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Antipsychotic drugs are used to "...
ORAP (pimozide) is indicated for the suppression of motor and phonic tics in patients with Tourette's Disorder who have failed to respond satisfactorily to standard treatment. ORAP is not intended as a treatment of first choice nor is it intended for the treatment of tics that are merely annoying or cosmetically troublesome. ORAP should be reserved for use in Tourette's Disorder patients whose development and/or daily life function is severely compromised by the presence of motor and phonic tics.
Evidence supporting approval of pimozide for use in Tourette's Disorder was obtained in two controlled clinical investigations which enrolled patients between the ages of 8 and 53 years. Most subjects in the two trials were 12 or older.
DOSAGE AND ADMINISTRATION
The suppression of tics by ORAP requires a slow and gradual introduction of the drug. The patient's dose should be carefully adjusted to a point where the suppression of tics and the relief afforded is balanced against the untoward side effects of the drug.
An ECG should be done at baseline and periodically thereafter, especially during the period of dose adjustment (see WARNINGS and PRECAUTIONS – Laboratory Tests). Periodic attempts should be made to reduce the dosage of ORAP to see whether or not tics persist at the level and extent first identified. In attempts to reduce the dosage of ORAP, consideration should be given to the possibility that increases of tic intensity and frequency may represent a transient, withdrawal-related phenomenon rather than a return of disease symptoms. Specifically, one to two weeks should be allowed to elapse before one concludes that an increase in tic manifestations is a function of the underlying disease syndrome rather than a response to drug withdrawal. A gradual withdrawal is recommended in any case.
Reliable dose response data for the effects of ORAP (pimozide) on tic manifestation in Tourette's Disorder patients below the age of twelve are not available.
Treatment should be initiated at a dose of 0.05 mg/kg preferably taken once at bedtime. The dose may be increased every third day to a maximum of 0.2 mg/kg not to exceed 10 mg/day.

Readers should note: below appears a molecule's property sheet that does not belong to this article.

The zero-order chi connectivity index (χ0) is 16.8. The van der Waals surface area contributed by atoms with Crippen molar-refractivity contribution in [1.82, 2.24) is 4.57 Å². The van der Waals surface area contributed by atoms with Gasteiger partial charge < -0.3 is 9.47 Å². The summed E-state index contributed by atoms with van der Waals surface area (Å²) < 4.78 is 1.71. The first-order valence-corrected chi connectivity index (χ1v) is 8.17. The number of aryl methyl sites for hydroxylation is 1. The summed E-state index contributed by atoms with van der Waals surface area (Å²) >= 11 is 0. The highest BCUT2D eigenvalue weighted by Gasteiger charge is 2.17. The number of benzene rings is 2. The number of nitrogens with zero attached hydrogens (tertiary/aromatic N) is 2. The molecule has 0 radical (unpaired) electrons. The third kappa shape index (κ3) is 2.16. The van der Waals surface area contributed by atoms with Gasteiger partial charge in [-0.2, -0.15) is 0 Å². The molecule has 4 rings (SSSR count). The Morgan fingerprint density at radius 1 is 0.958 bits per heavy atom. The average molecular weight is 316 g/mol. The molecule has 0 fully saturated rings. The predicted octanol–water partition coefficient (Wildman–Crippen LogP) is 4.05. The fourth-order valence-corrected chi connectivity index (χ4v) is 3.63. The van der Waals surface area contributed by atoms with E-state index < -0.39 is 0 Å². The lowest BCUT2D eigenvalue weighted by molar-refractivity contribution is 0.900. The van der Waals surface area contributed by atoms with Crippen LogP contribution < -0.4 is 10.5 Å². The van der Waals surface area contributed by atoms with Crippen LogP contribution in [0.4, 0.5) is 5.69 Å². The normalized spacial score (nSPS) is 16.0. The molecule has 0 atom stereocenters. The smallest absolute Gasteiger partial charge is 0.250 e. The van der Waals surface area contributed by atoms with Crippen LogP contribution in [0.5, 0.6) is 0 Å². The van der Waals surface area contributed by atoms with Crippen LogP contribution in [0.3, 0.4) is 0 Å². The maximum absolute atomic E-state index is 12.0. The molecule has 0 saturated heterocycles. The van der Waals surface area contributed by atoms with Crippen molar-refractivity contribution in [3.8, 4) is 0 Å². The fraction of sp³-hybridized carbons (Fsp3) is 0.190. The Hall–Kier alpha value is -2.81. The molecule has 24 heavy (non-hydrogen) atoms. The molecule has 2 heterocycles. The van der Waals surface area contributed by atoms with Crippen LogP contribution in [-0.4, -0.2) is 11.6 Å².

At doses above 0.05 mg/kg/day, CYP 2D6 genotyping should be performed. In poor CYP 2D6 metabolizers, ORAP doses should not exceed 0.05 mg/kg/day, and doses should not be increased earlier than 14 days (see PRECAUTIONS – Pharmacogenomics).
In general, treatment with ORAP should be initiated with a dose of 1 to 2 mg a day in divided doses. The dose may be increased thereafter every other day. Most patients are maintained at less than 0.2 mg/kg/day, or 10 mg/day, whichever is less. Doses greater than 0.2 mg/kg/day or 10 mg/day are not recommended.
At doses above 4 mg/day, CYP 2D6 genotyping should be performed. In poor CYP 2D6 metabolizers, ORAP doses should not exceed 4 mg/day, and doses should not be increased earlier than 14 days (see PRECAUTIONS – Pharmacogenomics).
A chronic study in dogs indicated that pimozide caused gingival hyperplasia when administered for several months at about 5 times the maximum recommended human dose. This condition was reversible after withdrawal.
ORAP® (pimozide) 1 mg tablets are white, oval, scored tablets, debossed “ORAP 1”. They are available in bottles of 100 (NDC 57844-151-01).
ORAP® (pimozide) 2 mg tablets are white, oval, scored tablets, debossed “LEMMON” on one side and “ORAP 2” on the other. They are available in bottles of 100 (NDC 57844-187-01).
Store at 25°C (77°F); excursions permitted to 15°-30°C (59°-86°F) [see USP Controlled Room Temperature].
Dispense in a tight, light-resistant container as defined in the official compendium.
Pharmacist: Dispense in child-resistant container.
Manufactured for: Gate Pharmaceuticals, Div. of Teva Pharmaceuticals USA Sellersville, PA 18960. Manufactured by: Teva Pharmaceuticals USA, Sellersville, PA 18960. Rev. Aug 2011
Last reviewed on RxList: 10/7/2011
This monograph has been modified to include the generic and brand name in many instances.
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